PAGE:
Notes from the PDC – Day 2 (Windows Workflow Foundation)


Back in the mid-1990’s, a very good friend of mine left the software company we both worked for and founded a company dedicated to developing software solutions for dental/ortho offices. The idea he had then was a bit revolutionary at the time for a PC-based system. Along with a doctor-friend of his, they set out to design a complete “workflow” enabled system that would walk an attending physician/assistant through the entire process of taking care of a patient. This included signing the patient in, taking the necessary photos of the patients mouth (the system interfaced to the cameras and x-ray machines), performing the necessary work on the patient, all the way through to the point of patient check-out.

As you can imagine, this system was quite complex and took many months to build even the first version. However, once completed, it was a huge success with dentist/ortho offices around the country and now my friend is a very wealthy and basically retired individual.


Workflow-based systems such as this are now much easier than ever to design and build with the product we announced yesterday at the PDC – Windows Workflow Foundation. Using the Windows Workflow Foundation, architects and developers can engineer and implement complex systems that execute a wide variety of stateful, long-running, persistent workflow applications that includes both computer-based as well as user-based actions. For more information, I would recommend reading the following whitepapers and articles:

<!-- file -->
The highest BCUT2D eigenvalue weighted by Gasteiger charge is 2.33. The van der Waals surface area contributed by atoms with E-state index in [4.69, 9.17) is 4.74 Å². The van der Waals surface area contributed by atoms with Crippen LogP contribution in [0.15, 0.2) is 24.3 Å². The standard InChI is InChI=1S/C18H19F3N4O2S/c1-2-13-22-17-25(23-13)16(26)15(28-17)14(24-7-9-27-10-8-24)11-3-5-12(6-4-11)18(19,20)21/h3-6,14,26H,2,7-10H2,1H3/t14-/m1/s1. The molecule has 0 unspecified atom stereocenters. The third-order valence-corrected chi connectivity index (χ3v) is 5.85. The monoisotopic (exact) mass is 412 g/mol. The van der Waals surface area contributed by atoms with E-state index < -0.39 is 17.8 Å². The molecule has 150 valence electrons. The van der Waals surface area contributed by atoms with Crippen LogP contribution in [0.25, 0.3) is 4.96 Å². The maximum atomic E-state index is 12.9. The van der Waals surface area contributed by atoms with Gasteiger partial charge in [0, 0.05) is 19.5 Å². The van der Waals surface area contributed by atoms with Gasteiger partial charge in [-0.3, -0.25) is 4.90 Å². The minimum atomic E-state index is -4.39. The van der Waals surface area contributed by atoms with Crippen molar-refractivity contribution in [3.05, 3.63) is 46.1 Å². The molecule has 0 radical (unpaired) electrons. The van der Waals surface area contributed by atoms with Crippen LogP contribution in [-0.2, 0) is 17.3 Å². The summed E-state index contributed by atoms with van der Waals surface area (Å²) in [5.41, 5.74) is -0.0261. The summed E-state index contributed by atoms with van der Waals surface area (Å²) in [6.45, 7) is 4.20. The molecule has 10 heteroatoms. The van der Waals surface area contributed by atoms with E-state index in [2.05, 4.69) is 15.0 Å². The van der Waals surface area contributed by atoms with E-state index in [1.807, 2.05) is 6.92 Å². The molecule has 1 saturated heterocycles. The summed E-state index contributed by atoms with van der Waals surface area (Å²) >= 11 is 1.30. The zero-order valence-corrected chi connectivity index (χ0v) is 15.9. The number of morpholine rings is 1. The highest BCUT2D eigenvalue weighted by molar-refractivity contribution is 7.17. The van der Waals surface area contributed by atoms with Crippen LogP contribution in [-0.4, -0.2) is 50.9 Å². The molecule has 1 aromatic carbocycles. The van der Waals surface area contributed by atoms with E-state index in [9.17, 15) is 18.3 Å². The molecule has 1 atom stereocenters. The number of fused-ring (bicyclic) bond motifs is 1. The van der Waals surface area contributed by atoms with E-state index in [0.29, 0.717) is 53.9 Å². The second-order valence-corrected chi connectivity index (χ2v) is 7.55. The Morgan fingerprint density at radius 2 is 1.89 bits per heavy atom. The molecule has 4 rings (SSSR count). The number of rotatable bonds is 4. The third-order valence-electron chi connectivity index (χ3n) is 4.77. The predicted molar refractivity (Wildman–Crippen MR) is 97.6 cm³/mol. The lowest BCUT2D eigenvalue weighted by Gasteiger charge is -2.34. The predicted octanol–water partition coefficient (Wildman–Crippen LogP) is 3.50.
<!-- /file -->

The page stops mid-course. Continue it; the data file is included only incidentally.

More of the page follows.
Comments (7)

  1. Paul Watson says:

    Ah excellent, you found the comment option 🙂

    WWF (I just noticed the acronym) looks very decent. Something we need; "stateful, long-running, persistent workflow applications".

  2. Marc Clifton says:

    Workflows have been the core of my development suite for the last 10 years, and a core element in the MyXaml / declarative programming toolchest. It’s nice to see Microsoft finally recognizing this and providing some tools for developers. I’m concerned that the implementation is a bit heavy though. I was particularly concerned in the example that I saw, that left it up to the application to load the assembly containing the workflow.

    In many ways, a workflow framework is very simple to implement, so I’ll be curious to get a better understanding of Microsoft’s vision of the concept.

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  6. ephedra says:

    In many ways, a workflow framework is very simple to implement, so I’ll be curious to get a better understanding of Microsoft’s vision of the concept.